const b = BigInt("0b1010111101111001101000101100110110011111011100000110010010010");
const c = BigInt("0xacebdf13579");

console.log(a); // 12345678901234567890n
console.log(b); // 12345678901234567890n
console.log(c); // 12345678901234567890n
``````

Note the use of the `0b` and `0x` prefixes in the second and third examples to indicate binary and hexadecimal notation, respectively.

## Limitations

While BigInts provide a way to represent integers of arbitrary length with full precision, they also have some limitations and trade-offs compared to regular JavaScript numbers. Some of these limitations include:

• BigInts cannot be used with regular math operators (`+`, `-`, `*`, `/`, `%`, `**`) when one of the operands is a regular number. You need to convert the regular number to a BigInt first using the `BigInt()` function.
• BigInts cannot be used with regular comparison operators (`>`, `<`, `>=`, `<=`, `==`, `!=`) when one of the operands is a regular number. You need to convert the regular number to a BigInt first using the `BigInt()` function.
• BigInts cannot be used with regular bitwise operators (`&`, `|`, `^`, `<<`, `>>`, `>>>`) when one of the operands is a regular number. You need to convert the regular number to a BigInt first using the `BigInt()` function.
• BigInts cannot be used with regular division operators (`/`, `%`, `Math.floor()`, `Math.ceil()`, `Math.round()`) when one of the operands is a regular number. You need to convert the regular number to a BigInt first using the `BigInt()` function, and then use the appropriate BigInt-specific division operator (`/`, `%`) or function (`BigInt.asIntN()`, `BigInt.asUintN()`) to avoid precision issues.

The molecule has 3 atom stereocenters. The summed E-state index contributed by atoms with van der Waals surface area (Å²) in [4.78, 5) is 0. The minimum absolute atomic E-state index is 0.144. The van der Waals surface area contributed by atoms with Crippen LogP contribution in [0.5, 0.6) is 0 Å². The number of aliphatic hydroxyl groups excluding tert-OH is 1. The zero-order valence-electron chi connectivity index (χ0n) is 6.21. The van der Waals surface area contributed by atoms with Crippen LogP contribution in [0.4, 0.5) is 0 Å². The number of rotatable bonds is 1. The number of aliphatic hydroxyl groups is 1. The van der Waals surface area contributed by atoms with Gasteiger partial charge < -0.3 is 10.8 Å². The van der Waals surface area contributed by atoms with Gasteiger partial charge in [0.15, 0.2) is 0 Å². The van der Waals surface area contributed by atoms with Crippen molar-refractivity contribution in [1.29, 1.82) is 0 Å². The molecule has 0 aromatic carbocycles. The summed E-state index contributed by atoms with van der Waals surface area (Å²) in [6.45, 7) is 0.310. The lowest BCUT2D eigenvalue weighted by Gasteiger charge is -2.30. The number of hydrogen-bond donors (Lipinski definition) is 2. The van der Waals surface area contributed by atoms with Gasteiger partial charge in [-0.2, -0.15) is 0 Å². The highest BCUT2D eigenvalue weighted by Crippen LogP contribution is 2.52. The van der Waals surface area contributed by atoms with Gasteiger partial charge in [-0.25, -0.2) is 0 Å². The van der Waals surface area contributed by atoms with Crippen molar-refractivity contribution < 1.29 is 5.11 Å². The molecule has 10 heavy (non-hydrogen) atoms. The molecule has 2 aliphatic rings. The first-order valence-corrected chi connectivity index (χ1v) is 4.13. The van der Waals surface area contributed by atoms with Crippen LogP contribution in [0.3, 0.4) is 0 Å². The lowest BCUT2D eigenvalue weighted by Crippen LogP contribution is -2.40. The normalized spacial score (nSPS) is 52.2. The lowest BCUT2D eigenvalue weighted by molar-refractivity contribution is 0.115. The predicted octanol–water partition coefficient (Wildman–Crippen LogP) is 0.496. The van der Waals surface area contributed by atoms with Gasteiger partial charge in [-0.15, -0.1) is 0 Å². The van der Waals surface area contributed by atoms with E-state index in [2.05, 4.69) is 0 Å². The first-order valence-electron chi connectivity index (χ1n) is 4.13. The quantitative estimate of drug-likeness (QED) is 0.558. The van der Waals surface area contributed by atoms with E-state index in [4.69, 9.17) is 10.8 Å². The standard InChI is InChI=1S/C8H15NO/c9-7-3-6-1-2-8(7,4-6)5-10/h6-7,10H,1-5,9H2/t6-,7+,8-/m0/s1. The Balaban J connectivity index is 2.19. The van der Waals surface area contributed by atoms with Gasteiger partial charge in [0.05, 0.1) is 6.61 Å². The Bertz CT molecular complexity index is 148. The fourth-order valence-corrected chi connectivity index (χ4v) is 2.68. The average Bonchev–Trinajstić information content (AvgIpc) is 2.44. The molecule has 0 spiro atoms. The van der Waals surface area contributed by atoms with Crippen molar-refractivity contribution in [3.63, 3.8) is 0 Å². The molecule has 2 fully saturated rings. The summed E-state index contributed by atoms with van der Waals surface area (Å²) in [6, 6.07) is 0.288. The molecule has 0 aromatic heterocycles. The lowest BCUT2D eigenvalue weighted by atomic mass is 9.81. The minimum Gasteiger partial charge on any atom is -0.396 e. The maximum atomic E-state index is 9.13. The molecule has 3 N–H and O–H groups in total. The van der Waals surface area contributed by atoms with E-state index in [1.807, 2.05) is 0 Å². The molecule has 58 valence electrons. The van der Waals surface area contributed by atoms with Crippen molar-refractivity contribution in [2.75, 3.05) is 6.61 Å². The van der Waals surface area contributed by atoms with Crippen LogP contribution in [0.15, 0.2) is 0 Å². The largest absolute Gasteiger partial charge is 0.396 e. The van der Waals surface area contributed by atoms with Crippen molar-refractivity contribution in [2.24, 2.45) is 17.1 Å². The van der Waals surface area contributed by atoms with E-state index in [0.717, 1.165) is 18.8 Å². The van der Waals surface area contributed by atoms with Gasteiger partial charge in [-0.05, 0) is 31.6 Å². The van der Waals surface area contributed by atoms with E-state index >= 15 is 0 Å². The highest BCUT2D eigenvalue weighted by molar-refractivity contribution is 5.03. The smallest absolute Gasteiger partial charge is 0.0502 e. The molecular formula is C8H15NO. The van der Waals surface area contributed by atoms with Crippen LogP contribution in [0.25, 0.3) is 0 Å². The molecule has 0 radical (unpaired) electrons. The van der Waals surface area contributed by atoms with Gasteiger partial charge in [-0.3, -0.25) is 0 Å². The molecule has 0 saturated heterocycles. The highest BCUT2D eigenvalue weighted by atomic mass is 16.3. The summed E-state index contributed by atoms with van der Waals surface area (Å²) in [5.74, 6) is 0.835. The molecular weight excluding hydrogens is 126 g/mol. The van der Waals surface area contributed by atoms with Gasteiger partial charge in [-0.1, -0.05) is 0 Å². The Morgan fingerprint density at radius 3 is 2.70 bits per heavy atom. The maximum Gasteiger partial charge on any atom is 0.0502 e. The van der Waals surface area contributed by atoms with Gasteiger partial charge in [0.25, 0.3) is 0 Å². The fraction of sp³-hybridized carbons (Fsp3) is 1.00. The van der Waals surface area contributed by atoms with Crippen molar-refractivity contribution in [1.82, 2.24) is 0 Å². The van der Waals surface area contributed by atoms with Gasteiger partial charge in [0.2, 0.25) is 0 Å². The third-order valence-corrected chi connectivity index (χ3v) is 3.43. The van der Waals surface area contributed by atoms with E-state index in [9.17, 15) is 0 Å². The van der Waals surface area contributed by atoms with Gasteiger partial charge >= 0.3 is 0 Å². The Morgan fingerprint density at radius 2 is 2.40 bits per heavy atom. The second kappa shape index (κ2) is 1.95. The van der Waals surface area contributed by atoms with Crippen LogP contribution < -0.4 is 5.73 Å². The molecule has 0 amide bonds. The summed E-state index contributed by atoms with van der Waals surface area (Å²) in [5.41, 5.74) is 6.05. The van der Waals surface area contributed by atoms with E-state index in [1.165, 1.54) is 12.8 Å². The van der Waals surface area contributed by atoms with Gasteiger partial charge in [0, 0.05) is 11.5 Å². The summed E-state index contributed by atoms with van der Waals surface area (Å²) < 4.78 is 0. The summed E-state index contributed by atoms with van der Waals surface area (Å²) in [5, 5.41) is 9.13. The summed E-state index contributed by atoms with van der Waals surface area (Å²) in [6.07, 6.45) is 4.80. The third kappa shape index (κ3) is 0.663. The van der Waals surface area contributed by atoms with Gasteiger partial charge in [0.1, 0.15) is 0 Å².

• BigInts cannot be used as keys in regular JavaScript objects or elements in regular JavaScript arrays. You need to use a `Map` or a `Set` instead.

## Browser Support

The BigInt object is supported in most modern web browsers, including Chrome, Firefox, Edge, Safari, and Opera. However, it is not supported in Internet Explorer or older versions of Safari.

To check if your browser supports BigInts, you can use the following code:

``````if (typeof BigInt === "function") {
console.log("BigInts are supported!");
} else {
console.log("BigInts are not supported.");
}
``````